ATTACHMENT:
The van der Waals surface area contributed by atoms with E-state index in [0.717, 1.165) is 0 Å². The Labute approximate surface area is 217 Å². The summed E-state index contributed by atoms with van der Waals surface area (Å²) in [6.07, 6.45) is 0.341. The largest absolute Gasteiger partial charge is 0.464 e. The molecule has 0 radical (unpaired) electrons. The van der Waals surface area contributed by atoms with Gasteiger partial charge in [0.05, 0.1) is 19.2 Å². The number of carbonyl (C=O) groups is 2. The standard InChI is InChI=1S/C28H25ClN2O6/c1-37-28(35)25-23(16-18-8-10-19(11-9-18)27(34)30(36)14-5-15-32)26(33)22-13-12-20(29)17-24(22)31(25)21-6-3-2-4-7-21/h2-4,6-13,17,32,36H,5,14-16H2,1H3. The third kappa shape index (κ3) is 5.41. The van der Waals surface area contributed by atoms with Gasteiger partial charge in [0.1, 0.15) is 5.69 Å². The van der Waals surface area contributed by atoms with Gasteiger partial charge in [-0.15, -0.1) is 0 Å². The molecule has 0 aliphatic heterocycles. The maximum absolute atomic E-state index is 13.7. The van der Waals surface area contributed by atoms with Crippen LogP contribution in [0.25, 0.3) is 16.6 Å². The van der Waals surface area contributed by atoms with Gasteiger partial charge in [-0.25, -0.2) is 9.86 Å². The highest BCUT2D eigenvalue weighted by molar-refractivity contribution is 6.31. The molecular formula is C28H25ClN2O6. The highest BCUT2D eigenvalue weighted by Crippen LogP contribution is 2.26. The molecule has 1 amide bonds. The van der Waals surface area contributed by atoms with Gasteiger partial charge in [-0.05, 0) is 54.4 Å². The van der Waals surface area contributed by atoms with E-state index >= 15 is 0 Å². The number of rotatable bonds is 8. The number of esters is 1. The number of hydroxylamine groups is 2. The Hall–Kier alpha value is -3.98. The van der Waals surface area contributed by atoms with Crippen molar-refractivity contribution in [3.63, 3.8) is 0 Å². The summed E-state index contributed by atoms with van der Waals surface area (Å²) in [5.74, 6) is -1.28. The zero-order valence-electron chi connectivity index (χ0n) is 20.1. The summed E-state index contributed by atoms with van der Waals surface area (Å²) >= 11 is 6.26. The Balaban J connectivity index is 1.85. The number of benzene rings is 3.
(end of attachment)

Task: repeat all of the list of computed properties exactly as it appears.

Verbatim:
The van der Waals surface area contributed by atoms with E-state index in [0.717, 1.165) is 0 Å². The Labute approximate surface area is 217 Å². The summed E-state index contributed by atoms with van der Waals surface area (Å²) in [6.07, 6.45) is 0.341. The largest absolute Gasteiger partial charge is 0.464 e. The molecule has 0 radical (unpaired) electrons. The van der Waals surface area contributed by atoms with Gasteiger partial charge in [0.05, 0.1) is 19.2 Å². The number of carbonyl (C=O) groups is 2. The standard InChI is InChI=1S/C28H25ClN2O6/c1-37-28(35)25-23(16-18-8-10-19(11-9-18)27(34)30(36)14-5-15-32)26(33)22-13-12-20(29)17-24(22)31(25)21-6-3-2-4-7-21/h2-4,6-13,17,32,36H,5,14-16H2,1H3. The third kappa shape index (κ3) is 5.41. The van der Waals surface area contributed by atoms with Gasteiger partial charge in [0.1, 0.15) is 5.69 Å². The van der Waals surface area contributed by atoms with Gasteiger partial charge in [-0.15, -0.1) is 0 Å². The molecule has 0 aliphatic heterocycles. The maximum absolute atomic E-state index is 13.7. The van der Waals surface area contributed by atoms with Crippen LogP contribution in [0.25, 0.3) is 16.6 Å². The van der Waals surface area contributed by atoms with Gasteiger partial charge in [-0.25, -0.2) is 9.86 Å². The highest BCUT2D eigenvalue weighted by molar-refractivity contribution is 6.31. The molecular formula is C28H25ClN2O6. The highest BCUT2D eigenvalue weighted by Crippen LogP contribution is 2.26. The molecule has 1 amide bonds. The van der Waals surface area contributed by atoms with Gasteiger partial charge in [-0.05, 0) is 54.4 Å². The van der Waals surface area contributed by atoms with E-state index >= 15 is 0 Å². The number of rotatable bonds is 8. The number of esters is 1. The number of hydroxylamine groups is 2. The Hall–Kier alpha value is -3.98. The van der Waals surface area contributed by atoms with Crippen molar-refractivity contribution in [3.63, 3.8) is 0 Å². The summed E-state index contributed by atoms with van der Waals surface area (Å²) in [5.74, 6) is -1.28. The zero-order valence-electron chi connectivity index (χ0n) is 20.1. The summed E-state index contributed by atoms with van der Waals surface area (Å²) >= 11 is 6.26. The Balaban J connectivity index is 1.85. The number of benzene rings is 3.